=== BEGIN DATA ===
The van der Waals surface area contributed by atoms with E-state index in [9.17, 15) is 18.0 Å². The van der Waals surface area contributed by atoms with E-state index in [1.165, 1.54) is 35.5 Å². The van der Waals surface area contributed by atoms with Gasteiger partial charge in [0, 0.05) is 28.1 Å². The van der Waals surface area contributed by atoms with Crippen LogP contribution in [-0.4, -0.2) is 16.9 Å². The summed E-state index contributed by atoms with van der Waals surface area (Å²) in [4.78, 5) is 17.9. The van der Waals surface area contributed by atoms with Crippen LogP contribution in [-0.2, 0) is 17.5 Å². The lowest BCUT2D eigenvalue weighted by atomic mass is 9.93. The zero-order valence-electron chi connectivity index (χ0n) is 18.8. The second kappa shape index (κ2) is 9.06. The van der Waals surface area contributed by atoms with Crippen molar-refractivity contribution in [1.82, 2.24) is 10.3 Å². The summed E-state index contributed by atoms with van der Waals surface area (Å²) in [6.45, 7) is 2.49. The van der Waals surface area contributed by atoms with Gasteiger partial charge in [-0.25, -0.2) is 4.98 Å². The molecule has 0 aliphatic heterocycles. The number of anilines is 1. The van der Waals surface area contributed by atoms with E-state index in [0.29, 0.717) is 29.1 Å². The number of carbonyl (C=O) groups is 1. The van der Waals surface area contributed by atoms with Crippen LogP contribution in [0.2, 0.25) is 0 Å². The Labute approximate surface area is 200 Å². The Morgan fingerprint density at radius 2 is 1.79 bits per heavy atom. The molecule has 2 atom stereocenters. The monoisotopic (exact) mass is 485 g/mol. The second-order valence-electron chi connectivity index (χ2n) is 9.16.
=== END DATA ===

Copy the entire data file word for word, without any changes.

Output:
The van der Waals surface area contributed by atoms with E-state index in [9.17, 15) is 18.0 Å². The van der Waals surface area contributed by atoms with E-state index in [1.165, 1.54) is 35.5 Å². The van der Waals surface area contributed by atoms with Gasteiger partial charge in [0, 0.05) is 28.1 Å². The van der Waals surface area contributed by atoms with Crippen LogP contribution in [-0.4, -0.2) is 16.9 Å². The summed E-state index contributed by atoms with van der Waals surface area (Å²) in [4.78, 5) is 17.9. The van der Waals surface area contributed by atoms with Crippen LogP contribution in [-0.2, 0) is 17.5 Å². The lowest BCUT2D eigenvalue weighted by atomic mass is 9.93. The zero-order valence-electron chi connectivity index (χ0n) is 18.8. The second kappa shape index (κ2) is 9.06. The van der Waals surface area contributed by atoms with Crippen molar-refractivity contribution in [1.82, 2.24) is 10.3 Å². The summed E-state index contributed by atoms with van der Waals surface area (Å²) in [6.45, 7) is 2.49. The van der Waals surface area contributed by atoms with Gasteiger partial charge in [-0.25, -0.2) is 4.98 Å². The molecule has 0 aliphatic heterocycles. The number of anilines is 1. The van der Waals surface area contributed by atoms with E-state index in [0.29, 0.717) is 29.1 Å². The number of carbonyl (C=O) groups is 1. The van der Waals surface area contributed by atoms with Crippen LogP contribution in [0.2, 0.25) is 0 Å². The Labute approximate surface area is 200 Å². The Morgan fingerprint density at radius 2 is 1.79 bits per heavy atom. The molecule has 2 atom stereocenters. The monoisotopic (exact) mass is 485 g/mol. The second-order valence-electron chi connectivity index (χ2n) is 9.16.